On Fighting

Written by Mike Parish, Illustrated by Dan Tarnowski
On Fighting

Don’t take shit from anybody. That’s a good motto. Just be prepared to smash the occasional head.

There are two options when someone challenges your space, beliefs, freedoms; look down meekly and hope they’ll avert their attention or have them step up to the plate. Most people don’t want to get physical. Most people will back down before blows can be exchanged. Most people are only tough when their friends get involved. Like anything in life, it’s best to choose your battles. But sometimes, adrenaline kicks in and takes over.

Fighting is an exhilarating venture. It makes us feel good. Endorphins are released into the blood stream and the body discovers a new found sense of invincibility. Higher levels of mental acuity are also reached, aiding in the ensuing battle.

As long as there has been life on earth, there has been fighting. There probably always will be. People aren’t compassionate enough or wise enough to stop, especially in the face of nuclear annihilation.

Though we’ve done a lot of evolving over the years, we’ve brought a lot of negative traits along that we once needed but no longer require for survival. We have not been able to keep up with our cultural ideals and developments. These traits have not gone away and may never.

In nature, there is always some regulatory element that keeps a species in check. But for humans, all are gone. The only hope is in regulating ourselves.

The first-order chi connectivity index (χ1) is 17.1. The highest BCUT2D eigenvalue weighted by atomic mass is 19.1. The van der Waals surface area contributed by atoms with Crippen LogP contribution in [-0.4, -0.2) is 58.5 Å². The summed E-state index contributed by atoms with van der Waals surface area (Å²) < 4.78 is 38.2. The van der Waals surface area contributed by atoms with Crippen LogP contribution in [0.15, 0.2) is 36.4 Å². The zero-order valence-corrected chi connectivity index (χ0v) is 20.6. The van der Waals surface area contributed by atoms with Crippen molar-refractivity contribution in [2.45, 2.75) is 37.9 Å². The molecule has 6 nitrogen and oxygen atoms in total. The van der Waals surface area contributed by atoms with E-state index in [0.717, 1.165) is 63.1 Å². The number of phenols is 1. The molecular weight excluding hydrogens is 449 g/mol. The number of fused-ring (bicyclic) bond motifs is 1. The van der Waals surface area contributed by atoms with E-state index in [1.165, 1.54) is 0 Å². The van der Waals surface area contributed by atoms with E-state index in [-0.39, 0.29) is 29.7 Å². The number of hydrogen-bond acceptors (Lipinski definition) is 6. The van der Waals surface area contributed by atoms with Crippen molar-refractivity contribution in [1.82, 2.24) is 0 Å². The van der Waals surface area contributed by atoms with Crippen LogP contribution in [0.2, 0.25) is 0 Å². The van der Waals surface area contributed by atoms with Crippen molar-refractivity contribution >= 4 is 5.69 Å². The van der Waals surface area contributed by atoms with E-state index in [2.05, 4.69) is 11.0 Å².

If a wrongdoer gets away with doing wrong too easily, they’ll continue ruining people’s lives. Instead, they need to be taught to respect a just, discipline-giving authority so that the next time, they’ll reconsider incorrect behavior.

Fighting is sometimes the only answer. The argument that humans should no longer fight because they live in a civilization is unbuyable; civilization is responsible for the most disgusting atrocities known to and against man. How can one act morally right in a world utterly devoid of morals?

There are two types of people: those who dish it out and those who get dished. It’s all right to get dished if you’re standing up to a disher but not all right if you just allow dishing to be done. There’s no reason to be somebody else’s main course. And there’s no honor in thinking you’re the better man. Show, don’t tell. That’s how I do it. Just don’t bring a knife to a gunfight.

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